A devout Catholic and a worrywart (“Maybe that’s why I have so much faith.”), Lucy shares that she learned to pray away her worries with the urging of her grandmother: “Even though I was an honor student (in St. Peter’s College for elementary and high school), my Lola didn’t think getting the highest grade in school was important. What was important was that you were good and you knew how to pray. A person who knows how to pray, will always have hope.”

Lucy hints that politics is definitely not peachy but she is willing to continue with it. She takes the bad with the good because she sees so much promise in the country’s future. Remembering a speech President Benigno “Noynoy” Aquino III gave during the Liberal Party’s Christmas party, Lucy shares, “He said that by the time our term ends, what we leave behind should be better than how we found it. And by the time I’m done with public service, whenever that will be, I’d like the people to know that I wasn’t just a pretty face who didn’t do anything.”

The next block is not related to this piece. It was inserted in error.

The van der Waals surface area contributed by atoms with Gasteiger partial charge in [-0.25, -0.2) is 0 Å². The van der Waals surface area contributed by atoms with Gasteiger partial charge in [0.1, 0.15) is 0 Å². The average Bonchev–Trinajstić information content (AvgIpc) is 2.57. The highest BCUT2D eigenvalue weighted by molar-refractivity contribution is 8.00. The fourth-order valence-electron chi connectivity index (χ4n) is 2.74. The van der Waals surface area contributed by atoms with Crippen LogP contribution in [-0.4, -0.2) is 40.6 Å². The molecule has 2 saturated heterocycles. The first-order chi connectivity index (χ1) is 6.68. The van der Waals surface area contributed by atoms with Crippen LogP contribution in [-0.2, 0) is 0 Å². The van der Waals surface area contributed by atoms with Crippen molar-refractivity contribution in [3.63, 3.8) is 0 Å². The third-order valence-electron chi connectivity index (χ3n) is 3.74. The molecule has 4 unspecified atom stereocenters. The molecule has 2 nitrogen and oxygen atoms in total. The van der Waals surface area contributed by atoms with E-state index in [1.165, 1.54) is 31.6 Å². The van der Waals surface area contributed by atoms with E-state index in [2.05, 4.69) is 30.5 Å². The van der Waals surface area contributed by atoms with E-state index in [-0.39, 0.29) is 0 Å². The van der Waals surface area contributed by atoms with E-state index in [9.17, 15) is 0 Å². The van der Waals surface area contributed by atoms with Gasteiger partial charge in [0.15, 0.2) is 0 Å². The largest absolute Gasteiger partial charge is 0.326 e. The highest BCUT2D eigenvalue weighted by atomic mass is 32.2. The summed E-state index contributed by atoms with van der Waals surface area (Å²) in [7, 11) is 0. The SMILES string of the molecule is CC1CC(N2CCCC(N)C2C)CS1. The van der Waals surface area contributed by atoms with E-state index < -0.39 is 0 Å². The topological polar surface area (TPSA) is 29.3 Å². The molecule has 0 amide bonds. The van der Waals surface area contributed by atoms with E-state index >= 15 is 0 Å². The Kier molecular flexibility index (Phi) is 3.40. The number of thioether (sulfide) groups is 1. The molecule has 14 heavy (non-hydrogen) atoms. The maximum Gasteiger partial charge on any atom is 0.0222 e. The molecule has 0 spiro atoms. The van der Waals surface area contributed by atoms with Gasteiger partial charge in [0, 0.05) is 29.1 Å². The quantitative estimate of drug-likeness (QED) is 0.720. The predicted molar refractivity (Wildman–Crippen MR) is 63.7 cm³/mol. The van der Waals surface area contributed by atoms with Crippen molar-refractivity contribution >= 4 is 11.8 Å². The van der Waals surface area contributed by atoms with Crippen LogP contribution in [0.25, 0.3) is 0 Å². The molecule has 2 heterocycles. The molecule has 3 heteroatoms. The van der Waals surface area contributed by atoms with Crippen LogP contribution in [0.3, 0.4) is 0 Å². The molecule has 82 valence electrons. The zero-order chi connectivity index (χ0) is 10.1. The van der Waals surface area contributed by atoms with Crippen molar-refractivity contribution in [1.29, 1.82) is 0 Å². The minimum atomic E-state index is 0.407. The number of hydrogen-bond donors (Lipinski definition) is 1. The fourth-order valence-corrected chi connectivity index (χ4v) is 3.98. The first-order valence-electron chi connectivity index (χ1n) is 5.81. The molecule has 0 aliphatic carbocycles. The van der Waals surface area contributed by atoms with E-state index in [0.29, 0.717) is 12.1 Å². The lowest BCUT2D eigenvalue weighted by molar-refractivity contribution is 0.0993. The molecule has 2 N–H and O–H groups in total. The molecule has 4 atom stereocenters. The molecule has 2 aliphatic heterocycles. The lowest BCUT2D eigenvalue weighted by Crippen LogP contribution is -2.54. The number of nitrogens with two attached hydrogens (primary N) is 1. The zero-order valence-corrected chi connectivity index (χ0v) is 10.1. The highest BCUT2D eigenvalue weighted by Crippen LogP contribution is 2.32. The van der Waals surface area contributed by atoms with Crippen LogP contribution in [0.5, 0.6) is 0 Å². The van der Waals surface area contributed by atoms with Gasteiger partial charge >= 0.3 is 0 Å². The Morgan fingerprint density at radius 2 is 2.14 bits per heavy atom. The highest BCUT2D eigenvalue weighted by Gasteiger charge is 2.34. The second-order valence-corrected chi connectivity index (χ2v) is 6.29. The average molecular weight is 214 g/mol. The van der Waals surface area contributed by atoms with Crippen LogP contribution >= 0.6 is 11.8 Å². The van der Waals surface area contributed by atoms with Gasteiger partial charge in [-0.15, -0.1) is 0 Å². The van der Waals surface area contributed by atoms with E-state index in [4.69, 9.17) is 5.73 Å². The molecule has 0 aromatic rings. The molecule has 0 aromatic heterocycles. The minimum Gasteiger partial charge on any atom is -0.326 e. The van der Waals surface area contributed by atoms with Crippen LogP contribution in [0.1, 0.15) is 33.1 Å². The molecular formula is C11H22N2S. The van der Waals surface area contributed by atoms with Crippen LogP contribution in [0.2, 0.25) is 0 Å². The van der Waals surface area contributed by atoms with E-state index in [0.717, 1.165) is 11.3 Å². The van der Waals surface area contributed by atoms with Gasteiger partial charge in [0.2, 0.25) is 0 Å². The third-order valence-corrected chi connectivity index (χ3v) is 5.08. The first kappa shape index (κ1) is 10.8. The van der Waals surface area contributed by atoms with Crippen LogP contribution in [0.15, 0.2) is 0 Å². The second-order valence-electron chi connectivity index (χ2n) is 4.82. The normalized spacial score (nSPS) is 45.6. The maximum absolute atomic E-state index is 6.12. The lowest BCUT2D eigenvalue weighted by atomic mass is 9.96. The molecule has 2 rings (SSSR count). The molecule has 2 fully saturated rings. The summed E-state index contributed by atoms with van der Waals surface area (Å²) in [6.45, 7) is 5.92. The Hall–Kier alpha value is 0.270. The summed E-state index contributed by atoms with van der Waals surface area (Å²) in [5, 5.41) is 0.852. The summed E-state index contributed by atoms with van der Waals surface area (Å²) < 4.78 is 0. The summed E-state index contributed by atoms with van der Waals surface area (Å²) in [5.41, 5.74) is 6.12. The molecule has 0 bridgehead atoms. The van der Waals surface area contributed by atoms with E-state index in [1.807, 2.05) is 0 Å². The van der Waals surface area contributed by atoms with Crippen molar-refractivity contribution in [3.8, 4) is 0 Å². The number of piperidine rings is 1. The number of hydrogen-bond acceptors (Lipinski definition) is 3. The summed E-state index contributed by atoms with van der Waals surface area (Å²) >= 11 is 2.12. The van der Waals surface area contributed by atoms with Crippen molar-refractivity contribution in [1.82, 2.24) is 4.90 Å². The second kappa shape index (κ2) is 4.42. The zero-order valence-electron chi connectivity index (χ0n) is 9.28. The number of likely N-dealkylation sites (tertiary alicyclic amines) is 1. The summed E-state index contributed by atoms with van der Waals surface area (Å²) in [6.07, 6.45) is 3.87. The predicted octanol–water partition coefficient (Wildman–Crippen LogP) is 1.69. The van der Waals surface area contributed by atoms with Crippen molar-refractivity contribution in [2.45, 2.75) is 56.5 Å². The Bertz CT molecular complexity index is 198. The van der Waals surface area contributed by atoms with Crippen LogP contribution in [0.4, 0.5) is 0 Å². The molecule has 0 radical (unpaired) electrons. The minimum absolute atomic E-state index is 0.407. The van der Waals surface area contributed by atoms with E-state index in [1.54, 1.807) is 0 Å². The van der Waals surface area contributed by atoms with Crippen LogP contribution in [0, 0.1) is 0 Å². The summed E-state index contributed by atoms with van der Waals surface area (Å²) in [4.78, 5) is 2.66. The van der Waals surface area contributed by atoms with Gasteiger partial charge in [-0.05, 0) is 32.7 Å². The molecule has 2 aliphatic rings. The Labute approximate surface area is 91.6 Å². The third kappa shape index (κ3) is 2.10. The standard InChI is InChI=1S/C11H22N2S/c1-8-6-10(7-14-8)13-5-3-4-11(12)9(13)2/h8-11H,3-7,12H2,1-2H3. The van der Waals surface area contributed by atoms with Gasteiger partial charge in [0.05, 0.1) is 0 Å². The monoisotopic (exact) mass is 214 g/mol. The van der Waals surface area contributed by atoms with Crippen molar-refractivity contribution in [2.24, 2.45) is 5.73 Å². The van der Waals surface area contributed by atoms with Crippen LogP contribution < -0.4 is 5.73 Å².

When asked why from the numerous alleys for nation-building – some obviously less controversial – she still chose politics, Lucy ends on a note of optimism, “Politics is not just politics. At the heart of it is public service. Over the years and over time, (politics) just got such a bad name. Yes, what makes it to the front page usually is the bad news. But we must remember a lot of good things happen also in the world. And generally life is, and the world is, such a beautiful place. So whatever position you find yourself under or whatever place you find yourself in, you have the power to make it as beautiful — or as ugly — as you want it to be.” Politics is therefore no exception.

Rep. Lucy Torres-Gomez shows strength, not only found in bold, conquering gestures accompanied by thunderous applause in the political arena. It can be found in hard work, a patient heart and a kind word. And this is where the strength of a true lady lies.